The School of Mechanical Engineering  Current Trends in the Application of  Atmospheric Plasma for the Improvement  of Win...
The School of Mechanical EngineeringWind Energy• Clean alternative source of power• Currently competitive with fossil powe...
The School of Mechanical EngineeringLoads on Wind Turbines• Inertial forces due to dead weight of rotor blades  which are ...
The School of Mechanical EngineeringAerodynamic Blade Loading    • Two velocity components – wind and blade motion    • Re...
The School of Mechanical EngineeringBlade Separation and Stall• Lift coefficient varies with angle of attack. Should be as...
The School of Mechanical EngineeringSeparation Control• Wind turbines designed to operate in specific ranges of  wind spee...
The School of Mechanical EngineeringLoad Reduction - Blade Section Aerodynamics• Minimize fatigue life of system due to ch...
The School of Mechanical EngineeringPlasma Actuators• Standard Dielectric Barrier Discharge (DBD) Actuator  configuration ...
The School of Mechanical EngineeringDBD Actuator Physics• Dielectric material retains more electrons than the  electrode m...
The School of Mechanical EngineeringMassless Wall Jets• DBD actuators modify fluid flow characteristics by  generating mas...
The School of Mechanical EngineeringDBD Actuators for Flow Separation• DBD actuators were shown to     – energize flow nea...
The School of Mechanical EngineeringSummary• DBD actuators are an effective means of separation and  stall control• Feasib...
The School of Mechanical Engineering Acknowledgements •       Electrical and Mechanical Engineering Workshop at the Univer...
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ICWES15 - Current Trends in the Application of Atmospheric Plasma for the Improvement of Wind Turbine Efficiency through Separation Control. Presented by Ms Amelia Greig, Adelaide SA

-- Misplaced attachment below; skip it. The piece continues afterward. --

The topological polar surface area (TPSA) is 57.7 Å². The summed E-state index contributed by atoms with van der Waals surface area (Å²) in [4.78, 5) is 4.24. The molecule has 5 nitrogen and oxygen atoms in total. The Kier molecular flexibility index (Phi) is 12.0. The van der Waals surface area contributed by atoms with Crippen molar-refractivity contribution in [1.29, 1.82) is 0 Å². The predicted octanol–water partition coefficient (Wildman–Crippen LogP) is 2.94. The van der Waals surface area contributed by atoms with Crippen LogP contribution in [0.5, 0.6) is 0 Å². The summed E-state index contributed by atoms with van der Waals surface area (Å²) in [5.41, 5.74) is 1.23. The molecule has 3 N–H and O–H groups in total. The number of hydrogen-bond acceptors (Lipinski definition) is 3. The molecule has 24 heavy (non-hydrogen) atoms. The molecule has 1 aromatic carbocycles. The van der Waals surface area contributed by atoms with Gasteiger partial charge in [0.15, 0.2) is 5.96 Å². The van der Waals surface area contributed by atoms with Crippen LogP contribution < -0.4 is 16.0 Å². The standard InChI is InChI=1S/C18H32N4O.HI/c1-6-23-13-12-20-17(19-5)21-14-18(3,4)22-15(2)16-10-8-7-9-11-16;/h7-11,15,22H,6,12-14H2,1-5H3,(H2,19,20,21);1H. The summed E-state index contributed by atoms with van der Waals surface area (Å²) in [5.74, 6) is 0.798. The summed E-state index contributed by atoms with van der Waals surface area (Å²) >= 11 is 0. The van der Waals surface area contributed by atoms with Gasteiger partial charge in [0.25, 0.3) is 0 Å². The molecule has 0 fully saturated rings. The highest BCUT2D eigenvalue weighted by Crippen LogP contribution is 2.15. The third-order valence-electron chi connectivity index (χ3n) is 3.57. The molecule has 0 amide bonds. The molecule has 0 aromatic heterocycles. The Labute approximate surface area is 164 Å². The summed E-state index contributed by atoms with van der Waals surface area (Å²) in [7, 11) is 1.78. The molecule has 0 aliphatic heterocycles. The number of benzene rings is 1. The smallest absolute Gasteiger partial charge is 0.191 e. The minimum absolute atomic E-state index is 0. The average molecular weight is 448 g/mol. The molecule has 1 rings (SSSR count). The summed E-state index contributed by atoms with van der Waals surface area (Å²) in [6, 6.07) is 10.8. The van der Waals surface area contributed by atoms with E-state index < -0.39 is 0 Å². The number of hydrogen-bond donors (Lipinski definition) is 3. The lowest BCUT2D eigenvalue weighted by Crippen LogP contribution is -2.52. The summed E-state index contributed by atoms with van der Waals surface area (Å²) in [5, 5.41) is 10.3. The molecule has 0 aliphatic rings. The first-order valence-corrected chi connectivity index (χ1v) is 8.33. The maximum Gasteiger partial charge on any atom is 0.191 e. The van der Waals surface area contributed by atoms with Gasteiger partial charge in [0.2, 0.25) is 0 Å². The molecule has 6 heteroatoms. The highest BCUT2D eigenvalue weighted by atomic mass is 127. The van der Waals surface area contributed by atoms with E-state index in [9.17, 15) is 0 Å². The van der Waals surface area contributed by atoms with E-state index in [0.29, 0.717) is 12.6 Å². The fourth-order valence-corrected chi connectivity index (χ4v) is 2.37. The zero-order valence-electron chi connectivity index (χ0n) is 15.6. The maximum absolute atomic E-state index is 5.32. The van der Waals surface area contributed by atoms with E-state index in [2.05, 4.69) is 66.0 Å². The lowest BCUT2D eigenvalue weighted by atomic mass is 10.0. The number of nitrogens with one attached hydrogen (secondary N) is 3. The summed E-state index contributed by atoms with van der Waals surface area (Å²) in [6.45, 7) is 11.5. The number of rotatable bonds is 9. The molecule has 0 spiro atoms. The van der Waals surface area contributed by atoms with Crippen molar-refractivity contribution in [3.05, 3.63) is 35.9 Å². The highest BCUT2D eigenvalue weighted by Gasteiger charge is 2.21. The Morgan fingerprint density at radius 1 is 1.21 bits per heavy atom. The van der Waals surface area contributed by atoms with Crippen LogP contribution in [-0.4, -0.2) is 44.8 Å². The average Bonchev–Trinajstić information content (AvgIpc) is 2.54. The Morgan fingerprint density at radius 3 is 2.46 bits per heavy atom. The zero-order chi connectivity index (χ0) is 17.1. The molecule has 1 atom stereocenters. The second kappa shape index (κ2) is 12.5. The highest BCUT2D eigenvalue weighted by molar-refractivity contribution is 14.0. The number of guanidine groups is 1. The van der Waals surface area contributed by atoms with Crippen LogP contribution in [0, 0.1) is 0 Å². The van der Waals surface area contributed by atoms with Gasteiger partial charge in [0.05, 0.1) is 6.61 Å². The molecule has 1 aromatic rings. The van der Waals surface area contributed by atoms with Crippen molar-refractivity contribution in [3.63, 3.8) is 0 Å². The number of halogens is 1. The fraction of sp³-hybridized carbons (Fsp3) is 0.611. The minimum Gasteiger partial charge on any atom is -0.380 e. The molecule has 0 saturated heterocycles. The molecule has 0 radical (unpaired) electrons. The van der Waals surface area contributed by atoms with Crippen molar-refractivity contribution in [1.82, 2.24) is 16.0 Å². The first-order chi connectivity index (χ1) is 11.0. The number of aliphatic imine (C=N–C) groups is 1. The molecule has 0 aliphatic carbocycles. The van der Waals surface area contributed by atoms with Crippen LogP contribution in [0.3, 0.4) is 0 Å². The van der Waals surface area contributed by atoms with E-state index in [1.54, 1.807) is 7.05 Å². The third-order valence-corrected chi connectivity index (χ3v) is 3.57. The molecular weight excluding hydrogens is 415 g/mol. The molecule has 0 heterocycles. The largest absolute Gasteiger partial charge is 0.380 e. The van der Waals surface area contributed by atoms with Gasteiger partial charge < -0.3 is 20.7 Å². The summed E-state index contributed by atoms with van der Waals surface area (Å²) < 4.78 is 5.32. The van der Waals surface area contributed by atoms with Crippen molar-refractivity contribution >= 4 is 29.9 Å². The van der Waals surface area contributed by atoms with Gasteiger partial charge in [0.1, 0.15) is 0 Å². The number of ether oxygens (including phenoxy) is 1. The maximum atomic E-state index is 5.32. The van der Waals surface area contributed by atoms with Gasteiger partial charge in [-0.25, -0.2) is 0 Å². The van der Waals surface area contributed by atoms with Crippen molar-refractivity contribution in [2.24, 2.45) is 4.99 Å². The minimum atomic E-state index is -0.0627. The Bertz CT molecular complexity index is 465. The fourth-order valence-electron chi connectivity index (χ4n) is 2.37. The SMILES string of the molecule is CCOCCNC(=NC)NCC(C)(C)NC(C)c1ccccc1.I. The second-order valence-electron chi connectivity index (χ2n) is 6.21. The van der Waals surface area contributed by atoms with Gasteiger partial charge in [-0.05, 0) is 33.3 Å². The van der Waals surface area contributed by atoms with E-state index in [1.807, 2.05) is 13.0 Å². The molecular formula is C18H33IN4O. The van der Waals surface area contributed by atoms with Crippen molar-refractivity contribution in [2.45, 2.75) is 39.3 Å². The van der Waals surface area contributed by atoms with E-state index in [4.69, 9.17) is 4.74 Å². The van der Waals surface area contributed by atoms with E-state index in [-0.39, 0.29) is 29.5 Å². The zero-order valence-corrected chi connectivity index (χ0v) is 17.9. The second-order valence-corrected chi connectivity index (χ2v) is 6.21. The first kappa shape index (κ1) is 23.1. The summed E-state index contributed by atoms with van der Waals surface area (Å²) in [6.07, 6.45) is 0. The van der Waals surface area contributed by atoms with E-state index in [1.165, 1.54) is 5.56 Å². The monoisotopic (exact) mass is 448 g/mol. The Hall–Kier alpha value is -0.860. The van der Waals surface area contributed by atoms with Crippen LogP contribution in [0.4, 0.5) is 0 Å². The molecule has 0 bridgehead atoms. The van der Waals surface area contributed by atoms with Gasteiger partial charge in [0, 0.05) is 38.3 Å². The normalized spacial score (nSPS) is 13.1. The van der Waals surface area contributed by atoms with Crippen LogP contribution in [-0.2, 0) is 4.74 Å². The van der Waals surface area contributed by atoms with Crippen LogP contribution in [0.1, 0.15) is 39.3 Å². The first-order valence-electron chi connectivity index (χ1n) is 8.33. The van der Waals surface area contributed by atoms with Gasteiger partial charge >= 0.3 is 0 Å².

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ICWES15 - Current Trends in the Application of Atmospheric Plasma for the Improvement of Wind Turbine Efficiency through Separation Control. Presented by Ms Amelia Greig, Adelaide SA

  1. 1. The School of Mechanical Engineering Current Trends in the Application of Atmospheric Plasma for the Improvement of Wind Turbine Efficiency through Separation Control Authors: Mei Cheong Dr. Maziar Arjomandi Presenter: Amelia Greig 21st July 2011
  2. 2. The School of Mechanical EngineeringWind Energy• Clean alternative source of power• Currently competitive with fossil power• Major limitation comes from adverse aerodynamic loadings shortening lifespans Wind turbine on Rottnest Island Courtesy of Caniluna Pty Ltd Price comparison between wind and traditional power. Courtesy of UTS2
  3. 3. The School of Mechanical EngineeringLoads on Wind Turbines• Inertial forces due to dead weight of rotor blades which are periodic and unsteady• Aerodynamic loads – Uniform, steady airflows generate time-independent steady- state loads – Steady but spatially non-uniform airflows cause cyclic loadings – Turbulent airflows cause non-periodic stochastic loads3
  4. 4. The School of Mechanical EngineeringAerodynamic Blade Loading • Two velocity components – wind and blade motion • Resultant gives optimal angle of attack – Generally between 12o-15o • Wind gusts up to 25%, alter required angle of attack Turbine velocity components and resulting angle of attack4
  5. 5. The School of Mechanical EngineeringBlade Separation and Stall• Lift coefficient varies with angle of attack. Should be as high as possible for efficient turbine operation• Wind gusts cause separation and stall to occur if angle of attack increases past maximum levelsLift coefficient of turbine blade with angle of attack Change in airflow with angle of attack Adapted from http://www.sportpilot.org5